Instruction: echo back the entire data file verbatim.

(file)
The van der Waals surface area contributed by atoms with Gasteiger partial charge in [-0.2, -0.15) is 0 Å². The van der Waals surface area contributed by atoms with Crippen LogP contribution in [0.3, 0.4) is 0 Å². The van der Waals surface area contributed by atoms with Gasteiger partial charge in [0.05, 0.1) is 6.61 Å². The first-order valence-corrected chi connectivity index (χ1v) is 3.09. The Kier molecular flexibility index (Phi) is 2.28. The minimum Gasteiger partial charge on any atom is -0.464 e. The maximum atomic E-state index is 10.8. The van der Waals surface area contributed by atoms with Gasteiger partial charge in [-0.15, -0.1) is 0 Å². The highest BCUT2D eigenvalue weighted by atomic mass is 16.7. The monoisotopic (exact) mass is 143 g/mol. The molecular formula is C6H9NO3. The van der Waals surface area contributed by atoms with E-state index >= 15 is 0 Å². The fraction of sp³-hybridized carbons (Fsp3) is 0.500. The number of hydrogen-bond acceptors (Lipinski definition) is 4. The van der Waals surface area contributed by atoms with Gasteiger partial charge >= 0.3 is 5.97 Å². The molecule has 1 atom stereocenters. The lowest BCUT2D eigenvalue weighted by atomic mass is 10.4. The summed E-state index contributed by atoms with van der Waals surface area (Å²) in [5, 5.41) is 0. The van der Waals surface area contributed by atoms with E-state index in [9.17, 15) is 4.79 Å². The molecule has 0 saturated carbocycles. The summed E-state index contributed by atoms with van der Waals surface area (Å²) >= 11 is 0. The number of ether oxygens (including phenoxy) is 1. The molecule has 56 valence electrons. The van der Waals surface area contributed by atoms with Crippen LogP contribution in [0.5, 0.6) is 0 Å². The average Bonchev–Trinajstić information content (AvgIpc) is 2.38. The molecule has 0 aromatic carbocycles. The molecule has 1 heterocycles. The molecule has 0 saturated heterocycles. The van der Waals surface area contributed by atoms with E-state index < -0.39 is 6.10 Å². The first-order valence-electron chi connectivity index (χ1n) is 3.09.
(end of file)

The van der Waals surface area contributed by atoms with Gasteiger partial charge in [-0.2, -0.15) is 0 Å². The van der Waals surface area contributed by atoms with Crippen LogP contribution in [0.3, 0.4) is 0 Å². The van der Waals surface area contributed by atoms with Gasteiger partial charge in [0.05, 0.1) is 6.61 Å². The first-order valence-corrected chi connectivity index (χ1v) is 3.09. The Kier molecular flexibility index (Phi) is 2.28. The minimum Gasteiger partial charge on any atom is -0.464 e. The maximum atomic E-state index is 10.8. The van der Waals surface area contributed by atoms with Gasteiger partial charge in [-0.15, -0.1) is 0 Å². The highest BCUT2D eigenvalue weighted by atomic mass is 16.7. The monoisotopic (exact) mass is 143 g/mol. The molecular formula is C6H9NO3. The van der Waals surface area contributed by atoms with E-state index >= 15 is 0 Å². The fraction of sp³-hybridized carbons (Fsp3) is 0.500. The number of hydrogen-bond acceptors (Lipinski definition) is 4. The van der Waals surface area contributed by atoms with Gasteiger partial charge >= 0.3 is 5.97 Å². The molecule has 1 atom stereocenters. The lowest BCUT2D eigenvalue weighted by atomic mass is 10.4. The summed E-state index contributed by atoms with van der Waals surface area (Å²) in [5, 5.41) is 0. The van der Waals surface area contributed by atoms with E-state index in [9.17, 15) is 4.79 Å². The molecule has 0 saturated carbocycles. The summed E-state index contributed by atoms with van der Waals surface area (Å²) >= 11 is 0. The number of ether oxygens (including phenoxy) is 1. The molecule has 56 valence electrons. The van der Waals surface area contributed by atoms with Crippen LogP contribution in [0.5, 0.6) is 0 Å². The average Bonchev–Trinajstić information content (AvgIpc) is 2.38. The molecule has 0 aromatic carbocycles. The molecule has 1 heterocycles. The molecule has 0 saturated heterocycles. The van der Waals surface area contributed by atoms with E-state index < -0.39 is 6.10 Å². The first-order valence-electron chi connectivity index (χ1n) is 3.09.